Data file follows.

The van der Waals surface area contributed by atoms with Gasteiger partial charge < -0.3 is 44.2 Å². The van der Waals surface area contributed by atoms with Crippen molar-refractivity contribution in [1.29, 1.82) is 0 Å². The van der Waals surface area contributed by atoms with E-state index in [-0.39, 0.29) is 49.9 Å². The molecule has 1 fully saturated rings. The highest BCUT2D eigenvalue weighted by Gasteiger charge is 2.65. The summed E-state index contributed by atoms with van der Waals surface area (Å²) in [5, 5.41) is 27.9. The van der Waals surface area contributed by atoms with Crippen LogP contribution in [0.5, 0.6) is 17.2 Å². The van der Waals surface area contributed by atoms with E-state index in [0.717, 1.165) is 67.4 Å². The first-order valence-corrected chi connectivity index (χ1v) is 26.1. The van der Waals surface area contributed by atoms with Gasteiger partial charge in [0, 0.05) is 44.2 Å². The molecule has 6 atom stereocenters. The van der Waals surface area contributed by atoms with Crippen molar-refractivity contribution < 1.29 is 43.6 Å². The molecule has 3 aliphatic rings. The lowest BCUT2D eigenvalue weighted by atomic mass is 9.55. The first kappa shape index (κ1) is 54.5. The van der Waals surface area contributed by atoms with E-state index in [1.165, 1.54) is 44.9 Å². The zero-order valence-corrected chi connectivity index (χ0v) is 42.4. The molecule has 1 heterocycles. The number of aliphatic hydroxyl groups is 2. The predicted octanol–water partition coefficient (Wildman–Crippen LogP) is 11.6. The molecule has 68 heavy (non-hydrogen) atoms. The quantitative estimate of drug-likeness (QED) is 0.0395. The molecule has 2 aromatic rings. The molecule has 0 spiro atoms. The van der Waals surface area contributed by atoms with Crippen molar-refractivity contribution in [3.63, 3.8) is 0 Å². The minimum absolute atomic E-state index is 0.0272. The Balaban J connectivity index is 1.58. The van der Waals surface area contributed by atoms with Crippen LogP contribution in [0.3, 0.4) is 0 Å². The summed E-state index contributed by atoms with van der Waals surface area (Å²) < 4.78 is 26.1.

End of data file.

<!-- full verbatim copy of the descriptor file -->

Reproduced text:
The van der Waals surface area contributed by atoms with Gasteiger partial charge < -0.3 is 44.2 Å². The van der Waals surface area contributed by atoms with Crippen molar-refractivity contribution in [1.29, 1.82) is 0 Å². The van der Waals surface area contributed by atoms with E-state index in [-0.39, 0.29) is 49.9 Å². The molecule has 1 fully saturated rings. The highest BCUT2D eigenvalue weighted by Gasteiger charge is 2.65. The summed E-state index contributed by atoms with van der Waals surface area (Å²) in [5, 5.41) is 27.9. The van der Waals surface area contributed by atoms with Crippen LogP contribution in [0.5, 0.6) is 17.2 Å². The van der Waals surface area contributed by atoms with E-state index in [0.717, 1.165) is 67.4 Å². The first-order valence-corrected chi connectivity index (χ1v) is 26.1. The van der Waals surface area contributed by atoms with Gasteiger partial charge in [0, 0.05) is 44.2 Å². The molecule has 6 atom stereocenters. The van der Waals surface area contributed by atoms with Crippen molar-refractivity contribution < 1.29 is 43.6 Å². The molecule has 3 aliphatic rings. The lowest BCUT2D eigenvalue weighted by atomic mass is 9.55. The first kappa shape index (κ1) is 54.5. The van der Waals surface area contributed by atoms with E-state index in [1.165, 1.54) is 44.9 Å². The zero-order valence-corrected chi connectivity index (χ0v) is 42.4. The molecule has 1 heterocycles. The number of aliphatic hydroxyl groups is 2. The predicted octanol–water partition coefficient (Wildman–Crippen LogP) is 11.6. The molecule has 68 heavy (non-hydrogen) atoms. The quantitative estimate of drug-likeness (QED) is 0.0395. The molecule has 2 aromatic rings. The molecule has 0 spiro atoms. The van der Waals surface area contributed by atoms with Crippen molar-refractivity contribution in [3.63, 3.8) is 0 Å². The minimum absolute atomic E-state index is 0.0272. The Balaban J connectivity index is 1.58. The van der Waals surface area contributed by atoms with Crippen LogP contribution in [0.3, 0.4) is 0 Å². The summed E-state index contributed by atoms with van der Waals surface area (Å²) < 4.78 is 26.1.